RAPA NUI Add To My Top 10

Content -3
Quality
None Light Moderate Heavy
Language        
Violence        
Sex        
Nudity        

Release Date: January 01, 1970

Starring: Jason Scott Lee, Esal Morales, Sandrine Holt, Eru Potaka-Dewes, & George Henare

Genre: Drama

Audience: Adults

Rating: R

Runtime: 107 minutes

Address Comments To:

Content:

(H, L, VVV, SS, NN) Humanism with unflattering portrayal of pagan religion & superstitions, showing their role in causing brutality, exploitation, starvation, pointless toil, warfare, and multiple deaths; 1 mild vulgarity; multiple brief outbursts of violence, especially clubbing & stabbing, cannibalism & man devoured by shark; sexual immorality shown & implied; and, brief but close-up view of nude couple's embrace.

Summary:

RAPA NUI is a clumsy potboiler about warring tribes on Easter Island in the early 1600s. While its visuals are splendid and a chase exciting, the film's dialogue is silly. The film does show an unflattering portrait of paganism as a nonstop source of brutality, starvation and death. However, the possibilities for an exotic cautionary tale are squandered amidst nudity, fierce violence, cannibalism, and an hilariously awful script.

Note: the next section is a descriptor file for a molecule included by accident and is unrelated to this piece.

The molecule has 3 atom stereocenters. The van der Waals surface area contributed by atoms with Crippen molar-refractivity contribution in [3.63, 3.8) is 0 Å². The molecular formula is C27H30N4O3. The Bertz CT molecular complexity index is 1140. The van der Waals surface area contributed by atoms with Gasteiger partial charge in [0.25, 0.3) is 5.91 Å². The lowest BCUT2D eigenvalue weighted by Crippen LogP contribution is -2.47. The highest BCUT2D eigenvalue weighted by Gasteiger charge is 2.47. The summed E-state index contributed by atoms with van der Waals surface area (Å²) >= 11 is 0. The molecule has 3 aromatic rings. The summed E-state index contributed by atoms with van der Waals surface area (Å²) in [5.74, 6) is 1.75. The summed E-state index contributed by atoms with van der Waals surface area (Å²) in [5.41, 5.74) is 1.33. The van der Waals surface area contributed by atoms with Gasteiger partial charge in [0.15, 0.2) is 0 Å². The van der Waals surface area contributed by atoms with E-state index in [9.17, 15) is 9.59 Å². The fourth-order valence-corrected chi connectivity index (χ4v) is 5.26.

Review:

RAPA NUI is a clumsy potboiler about warring tribes on Easter Island (home of the mysterious huge stone faces) in the early 1600s. The filmmakers' attempt to answer the question of "who built them and why?" is combined with a silly narrative involving the tyrannical Long Ears tribe, the oppressed and overworked Short Ears tribe, a "Romeo & Juliet" love story, and an absurd tribal contest involving the fate of them all. According to the film's comic-book anthropology (which apparently has not set well with students of Rapa Nui's history), the two hostile tribes duked it out in the early 1600s (before the Europeans arrived) while a star-crossed couple, Noro and Ramana, tried to bring a little peace. Noro and Ramana are in love but of different tribes. Therefore, in the annual tribal sacred competition, Noro must compete against his best friend for not only Ramana's, but also her life.

While its on-location visuals are splendid and an extended chase sequence exciting, the film's dialogue is relentlessly silly, aggravated by an amusing mix of accents. It does show a persistently unflattering portrait of pagan religion and rituals as a nonstop source of brutality, starvation and needless death. However, the possibilities for an exotic cautionary tale are ultimately squandered amidst ongoing nudity, bursts of fierce violence, cannibalism, and an hilariously awful script.

In Brief: